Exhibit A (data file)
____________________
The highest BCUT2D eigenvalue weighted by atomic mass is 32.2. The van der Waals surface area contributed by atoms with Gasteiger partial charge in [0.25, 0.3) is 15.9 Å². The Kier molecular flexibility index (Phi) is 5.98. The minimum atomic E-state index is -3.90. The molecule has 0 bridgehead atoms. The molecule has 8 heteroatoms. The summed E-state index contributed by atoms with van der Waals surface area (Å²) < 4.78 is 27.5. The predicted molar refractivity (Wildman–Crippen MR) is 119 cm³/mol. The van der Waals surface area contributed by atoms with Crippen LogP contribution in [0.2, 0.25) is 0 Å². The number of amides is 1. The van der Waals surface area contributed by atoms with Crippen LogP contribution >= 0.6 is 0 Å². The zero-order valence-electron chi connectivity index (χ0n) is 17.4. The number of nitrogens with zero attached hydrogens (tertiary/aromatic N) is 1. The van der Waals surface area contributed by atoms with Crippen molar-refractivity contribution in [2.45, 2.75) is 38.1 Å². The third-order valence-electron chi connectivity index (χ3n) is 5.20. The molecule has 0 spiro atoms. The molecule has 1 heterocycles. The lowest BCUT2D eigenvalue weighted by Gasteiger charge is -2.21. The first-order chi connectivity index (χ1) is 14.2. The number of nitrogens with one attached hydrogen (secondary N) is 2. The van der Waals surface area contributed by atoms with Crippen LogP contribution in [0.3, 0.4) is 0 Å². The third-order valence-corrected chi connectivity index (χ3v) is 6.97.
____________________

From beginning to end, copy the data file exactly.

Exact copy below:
The highest BCUT2D eigenvalue weighted by atomic mass is 32.2. The van der Waals surface area contributed by atoms with Gasteiger partial charge in [0.25, 0.3) is 15.9 Å². The Kier molecular flexibility index (Phi) is 5.98. The minimum atomic E-state index is -3.90. The molecule has 0 bridgehead atoms. The molecule has 8 heteroatoms. The summed E-state index contributed by atoms with van der Waals surface area (Å²) < 4.78 is 27.5. The predicted molar refractivity (Wildman–Crippen MR) is 119 cm³/mol. The van der Waals surface area contributed by atoms with Crippen LogP contribution in [0.2, 0.25) is 0 Å². The number of amides is 1. The van der Waals surface area contributed by atoms with Crippen LogP contribution >= 0.6 is 0 Å². The zero-order valence-electron chi connectivity index (χ0n) is 17.4. The number of nitrogens with zero attached hydrogens (tertiary/aromatic N) is 1. The van der Waals surface area contributed by atoms with Crippen molar-refractivity contribution in [2.45, 2.75) is 38.1 Å². The third-order valence-electron chi connectivity index (χ3n) is 5.20. The molecule has 0 spiro atoms. The molecule has 1 heterocycles. The lowest BCUT2D eigenvalue weighted by Gasteiger charge is -2.21. The first-order chi connectivity index (χ1) is 14.2. The number of nitrogens with one attached hydrogen (secondary N) is 2. The van der Waals surface area contributed by atoms with Crippen LogP contribution in [0.3, 0.4) is 0 Å². The third-order valence-corrected chi connectivity index (χ3v) is 6.97.